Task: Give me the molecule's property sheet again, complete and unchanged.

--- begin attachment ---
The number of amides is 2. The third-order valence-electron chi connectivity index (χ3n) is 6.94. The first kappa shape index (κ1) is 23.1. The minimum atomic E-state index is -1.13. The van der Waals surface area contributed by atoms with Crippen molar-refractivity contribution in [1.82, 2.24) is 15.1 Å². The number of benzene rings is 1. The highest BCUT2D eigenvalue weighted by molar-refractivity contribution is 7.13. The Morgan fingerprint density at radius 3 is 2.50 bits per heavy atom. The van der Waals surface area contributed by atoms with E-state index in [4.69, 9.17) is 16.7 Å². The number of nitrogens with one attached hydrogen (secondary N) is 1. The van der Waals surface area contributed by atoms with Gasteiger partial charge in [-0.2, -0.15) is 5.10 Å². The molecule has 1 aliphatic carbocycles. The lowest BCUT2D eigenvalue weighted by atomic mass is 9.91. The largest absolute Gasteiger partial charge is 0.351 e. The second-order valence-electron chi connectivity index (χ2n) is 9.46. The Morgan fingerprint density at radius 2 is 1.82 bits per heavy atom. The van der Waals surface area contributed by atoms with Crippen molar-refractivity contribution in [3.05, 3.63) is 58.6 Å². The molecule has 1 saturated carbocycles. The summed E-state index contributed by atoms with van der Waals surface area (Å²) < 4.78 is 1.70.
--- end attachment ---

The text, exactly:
The number of amides is 2. The third-order valence-electron chi connectivity index (χ3n) is 6.94. The first kappa shape index (κ1) is 23.1. The minimum atomic E-state index is -1.13. The van der Waals surface area contributed by atoms with Crippen molar-refractivity contribution in [1.82, 2.24) is 15.1 Å². The number of benzene rings is 1. The highest BCUT2D eigenvalue weighted by molar-refractivity contribution is 7.13. The Morgan fingerprint density at radius 3 is 2.50 bits per heavy atom. The van der Waals surface area contributed by atoms with E-state index in [4.69, 9.17) is 16.7 Å². The number of nitrogens with one attached hydrogen (secondary N) is 1. The van der Waals surface area contributed by atoms with Gasteiger partial charge in [-0.2, -0.15) is 5.10 Å². The molecule has 1 aliphatic carbocycles. The lowest BCUT2D eigenvalue weighted by atomic mass is 9.91. The largest absolute Gasteiger partial charge is 0.351 e. The second-order valence-electron chi connectivity index (χ2n) is 9.46. The Morgan fingerprint density at radius 2 is 1.82 bits per heavy atom. The van der Waals surface area contributed by atoms with Crippen molar-refractivity contribution in [3.05, 3.63) is 58.6 Å². The molecule has 1 saturated carbocycles. The summed E-state index contributed by atoms with van der Waals surface area (Å²) < 4.78 is 1.70.